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J Med Genet 37:785-787 doi:10.1136/jmg.37.10.785
  • Letters to the editor

The mutation spectrum in Holt-Oram syndrome

  1. STEPHEN J CROSS*,
  2. YUNG-HAO CHING*,
  3. QUAN YI LI*,218,
  4. LINDSAY ARMSTRONG-BUISSERET*,
  5. STEPHANIE SPRANGER,
  6. STANISLAW LYONNET,
  7. DAMIEN BONNET§,
  8. MAILA PENTTINEN,
  9. PHILIPPE JONVEAUX**,
  10. BRUNO LEHEUP164,
  11. GEERT MORTIER,
  12. CONNY VAN RAVENSWAAIJ§§,
  13. CAROL-ANNE GARDINER¶¶,
  14. J DAVID BROOK*,
  15. RUTH NEWBURY-ECOB165
  1. *Institute of Genetics, University of Nottingham, Queen's Medical Centre, Nottingham NG7 2UH, UK
  2. †Centre of Human Genetics and Genetic Counseling, University of Bremen, Leobener Street, D-28359 Bremen, Germany
  3. ‡Unité de Recherches sur les Handicaps Génétiques de l'Enfant, Groupe Hospitalier Necker-Enfants Malades, 149 Rue de Sevres, 75743 Paris Cedex 15, France
  4. §Service de Cardiologie Pédiatrique, Groupe Hospitalier Necker-Enfants Malades, 149 Rue de Sevres, 75743 PARIS Cedex 15, France
  5. ¶Turku University Central Hospital, Clinical Genetics Unit, PL 52, 20521 Turku, Finland
  6. **Service de Génétique, Centre Hospitalier, Universitaire de Nancy, rue du Morvan, 54511 Vandoeuvre les Nancy, France
  7. 164Médecine Infantile et Génétique Clinique, Hôpital d'Enfants, Centre Hospitalier Universitaire de Nancy, rue du Morvan, 54511 Vandoeuvre les Nancy, France
  8. ‡Department of Medical Genetics, University Hospital Gent, De Pintelaan 185, B-9000 Gent, Belgium
  9. §§Department of Human Genetics, University Hospital Nijmegen, PO Box 9101, 6500 HB Nijmegen, The Netherlands
  10. ¶¶Yorkshire Regional Genetic Service, Department of Clinical Genetics, St James's University Hospital, Ashley Wing, Beckett Street, Leeds LS9 7TF, UK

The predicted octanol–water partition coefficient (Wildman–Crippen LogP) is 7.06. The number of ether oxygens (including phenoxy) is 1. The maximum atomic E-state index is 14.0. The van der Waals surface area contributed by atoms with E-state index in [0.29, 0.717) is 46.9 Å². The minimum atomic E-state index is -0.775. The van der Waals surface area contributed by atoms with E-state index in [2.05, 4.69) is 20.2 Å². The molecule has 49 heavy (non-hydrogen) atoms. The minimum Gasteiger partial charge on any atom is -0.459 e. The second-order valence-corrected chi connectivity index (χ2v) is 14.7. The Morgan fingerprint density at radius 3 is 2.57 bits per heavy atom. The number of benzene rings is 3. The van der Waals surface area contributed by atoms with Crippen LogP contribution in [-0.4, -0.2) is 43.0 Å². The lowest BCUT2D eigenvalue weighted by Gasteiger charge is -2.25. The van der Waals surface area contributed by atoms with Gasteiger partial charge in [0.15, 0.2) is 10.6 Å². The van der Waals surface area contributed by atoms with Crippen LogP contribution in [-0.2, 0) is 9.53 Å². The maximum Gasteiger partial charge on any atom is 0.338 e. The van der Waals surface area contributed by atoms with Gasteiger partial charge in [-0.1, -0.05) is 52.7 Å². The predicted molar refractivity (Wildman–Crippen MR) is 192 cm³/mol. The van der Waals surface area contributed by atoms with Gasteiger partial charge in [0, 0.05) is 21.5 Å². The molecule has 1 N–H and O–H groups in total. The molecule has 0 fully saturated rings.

11. 165Clinical Genetic Service, Institute of Child Health, Bristol Royal Hospital for Sick Children, St Michael's Hill, Bristol BS2 8BJ, UK
  1. Professor Brook,David.Brook{at}nottingham.ac.uk

    Editor—Holt-Oram syndrome (HOS) is a developmental disorder characterised by malformations of the radial ray of the forelimb and by congenital heart disease.1 The syndrome shows a marked variability in phenotype, with radial ray defects ranging from minor thumb abnormality through to severe reduction defect or phocomelia. The cardiac manifestations of HOS are similarly varied, and patients can present with a variety of structural heart abnormalities, atrial septal defects (ASDs) and ventricular septal defects (VSDs) being the most common, or conduction defects evident on ECG profiles. Previous studies have shown no correlation between the severity of a patient's cardiac and skeletal abnormalities.2 Intrafamilial variation can be wide.

    HOS shows autosomal dominant inheritance and mutations in the T box transcription factor gene (TBX5) have been shown previously to be responsible for this disorder.3 4There is also evidence for genetic heterogeneity.5 The mechanism by which mutations in TBX5 cause a dominant phenotype is not understood at present, and it is anticipated that knowledge of the type of mutations causing HOS may shed light on this. Knowledge of a large number of mutations and the relation of a person's genotype to phenotype is also useful for genetic counselling. In the face of a growing demand for a molecular diagnostic test for HOS, it is also helpful to have a quantitative estimate of the ability of current methods to detect mutations inTBX5.

    Twenty five cases with a clinical diagnosis of Holt-Oram syndrome have been tested for this study, bringing to 47 the total number of cases studied by us. Minimal diagnostic criteria were as described previously2: bilateral radial ray defect, plus either cardiac abnormality or family history of cardiac abnormality. Cases were referred by a variety of clinicians and underwent full clinical assessment including …